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The Role Of A Soluble Tnf-Á Receptor Fusion Protein (Etanercept) In Corticosteroid-Refractory Asthma: A Double Blind, Randomised Placebo-Controlled Trial
  1. Jaymin B Morjaria (jbm{at}soton.ac.uk)
  1. University of Southampton, United Kingdom
    1. Anoop J Chauhan (anoop.chauhan{at}porthosp.nhs.uk)
    1. Queen Alexandra Hospital, Portsmouth, United Kingdom
      1. Kesavan S Babu (ksb{at}soton.ac.uk)
      1. University of Southampton, United Kingdom
        1. Riccardo Polosa (rpolosa{at}hotmail.com)
        1. Universita di Catania, Catania, Italy
          1. Donna E Davies (d.e.davies{at}soton.ac.uk)
          1. University of Southampton, United Kingdom
            1. Stephen T Holgate (sth{at}soton.ac.uk)
            1. University of Southampton, United Kingdom

              Abstract

              Rationale: TNF-α is a cytokine recognized as a therapeutic target in chronic inflammatory diseases.

              Objectives and Methods: We report a randomised double-blind placebo-controlled parallel group trial of etanercept (an IgG1-TNF p75 receptor fusion protein), administered once weekly for 12 weeks in 39 patients with symptomatic corticosteroid refractory asthma. Efficacy was measured by change from the pre-treatment baseline in Asthma Related Quality of Life (AQLQ) and Asthma Control (ACQ) Questionnaires scores (the primary end-points), lung function, PEF and bronchial hyperresponsiveness (BHR). We also assessed sputum and serum inflammatory cells and cytokines, serum albumin and C-reactive protein as biomarkers of inflammation.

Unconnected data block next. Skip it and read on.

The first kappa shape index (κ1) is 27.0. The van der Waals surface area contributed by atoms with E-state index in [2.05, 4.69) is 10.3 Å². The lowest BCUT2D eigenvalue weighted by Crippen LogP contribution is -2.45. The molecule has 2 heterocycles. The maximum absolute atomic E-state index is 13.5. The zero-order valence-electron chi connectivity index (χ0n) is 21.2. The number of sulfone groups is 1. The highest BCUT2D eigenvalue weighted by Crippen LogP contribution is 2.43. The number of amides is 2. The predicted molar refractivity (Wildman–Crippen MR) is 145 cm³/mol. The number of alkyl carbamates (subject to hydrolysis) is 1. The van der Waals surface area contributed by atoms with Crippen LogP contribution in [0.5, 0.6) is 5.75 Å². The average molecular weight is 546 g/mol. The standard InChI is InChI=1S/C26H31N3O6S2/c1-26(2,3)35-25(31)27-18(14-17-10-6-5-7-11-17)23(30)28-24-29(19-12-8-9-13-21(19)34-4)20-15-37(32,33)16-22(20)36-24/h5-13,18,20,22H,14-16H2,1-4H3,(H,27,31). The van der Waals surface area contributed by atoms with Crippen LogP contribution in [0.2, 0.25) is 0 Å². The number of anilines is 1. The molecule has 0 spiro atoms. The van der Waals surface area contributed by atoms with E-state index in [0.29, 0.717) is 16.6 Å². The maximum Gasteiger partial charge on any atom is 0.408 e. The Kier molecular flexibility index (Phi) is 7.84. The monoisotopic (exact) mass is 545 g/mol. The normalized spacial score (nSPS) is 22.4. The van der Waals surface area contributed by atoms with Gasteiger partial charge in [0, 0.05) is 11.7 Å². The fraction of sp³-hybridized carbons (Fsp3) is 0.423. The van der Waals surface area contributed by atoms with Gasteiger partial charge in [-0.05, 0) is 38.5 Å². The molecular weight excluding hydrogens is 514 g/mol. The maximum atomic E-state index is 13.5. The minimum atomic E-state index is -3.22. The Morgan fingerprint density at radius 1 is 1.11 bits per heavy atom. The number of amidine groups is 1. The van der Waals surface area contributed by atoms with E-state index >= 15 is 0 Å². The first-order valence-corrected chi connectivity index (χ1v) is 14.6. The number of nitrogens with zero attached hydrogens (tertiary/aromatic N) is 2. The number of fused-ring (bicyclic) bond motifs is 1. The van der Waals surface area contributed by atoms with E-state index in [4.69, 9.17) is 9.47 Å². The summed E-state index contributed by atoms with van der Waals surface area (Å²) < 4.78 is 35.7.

Main results: There was a small but significant difference in reduction of ACQ scores between treatment and placebo (−1.11 (95%CI −1.56, −0.75) and −0.52 (95%CI −0.97, −0.07) respectively, p=0.030). There was no significant difference in improvements in AQLQ scores between groups (p=0.084), though sub group analyses restricted to 29 patients not taking antidepressants revealed significant improvements in both AQLQ and ACQ. There were no differences in lung function, PEF, BHR or exacerbation rates between groups. Minor adverse events including injection site pain and skin rashes were more frequent with etanercept. There was a significant reduction in sputum macrophages and CRP, and increases in serum TNF-α and albumin following treatment, but not in other laboratory parameters.

              Conclusion: ETanercept therapy over 12 weeks demonstrated only a small but significant improvement in asthma control and systemic inflammation as measured by serum albumin and CRP. Larger randomised placebo-controlled trials are required to clarify the role of TNF-α antagonism in subjects with severe refractory asthma.

              • CRP
              • TNF antagonists
              • TNF-&[alpha]
              • etanercept
              • severe asthma

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